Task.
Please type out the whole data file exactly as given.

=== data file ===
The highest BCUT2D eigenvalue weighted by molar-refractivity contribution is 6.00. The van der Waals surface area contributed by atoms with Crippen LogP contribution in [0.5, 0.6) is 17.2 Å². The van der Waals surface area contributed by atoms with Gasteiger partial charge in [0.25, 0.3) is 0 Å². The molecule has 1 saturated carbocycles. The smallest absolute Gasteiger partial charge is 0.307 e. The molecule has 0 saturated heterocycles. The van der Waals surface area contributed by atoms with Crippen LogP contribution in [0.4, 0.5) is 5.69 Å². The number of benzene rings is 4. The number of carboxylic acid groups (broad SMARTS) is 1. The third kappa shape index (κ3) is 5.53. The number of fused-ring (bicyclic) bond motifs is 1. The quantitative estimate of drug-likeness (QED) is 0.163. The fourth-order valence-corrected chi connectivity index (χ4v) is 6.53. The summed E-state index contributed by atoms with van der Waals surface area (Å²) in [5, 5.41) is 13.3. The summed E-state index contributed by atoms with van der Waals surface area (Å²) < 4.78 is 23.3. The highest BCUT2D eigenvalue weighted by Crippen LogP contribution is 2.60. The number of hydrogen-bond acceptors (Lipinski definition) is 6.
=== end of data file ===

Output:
The highest BCUT2D eigenvalue weighted by molar-refractivity contribution is 6.00. The van der Waals surface area contributed by atoms with Crippen LogP contribution in [0.5, 0.6) is 17.2 Å². The van der Waals surface area contributed by atoms with Gasteiger partial charge in [0.25, 0.3) is 0 Å². The molecule has 1 saturated carbocycles. The smallest absolute Gasteiger partial charge is 0.307 e. The molecule has 0 saturated heterocycles. The van der Waals surface area contributed by atoms with Crippen LogP contribution in [0.4, 0.5) is 5.69 Å². The number of benzene rings is 4. The number of carboxylic acid groups (broad SMARTS) is 1. The third kappa shape index (κ3) is 5.53. The number of fused-ring (bicyclic) bond motifs is 1. The quantitative estimate of drug-likeness (QED) is 0.163. The fourth-order valence-corrected chi connectivity index (χ4v) is 6.53. The summed E-state index contributed by atoms with van der Waals surface area (Å²) in [5, 5.41) is 13.3. The summed E-state index contributed by atoms with van der Waals surface area (Å²) < 4.78 is 23.3. The highest BCUT2D eigenvalue weighted by Crippen LogP contribution is 2.60. The number of hydrogen-bond acceptors (Lipinski definition) is 6.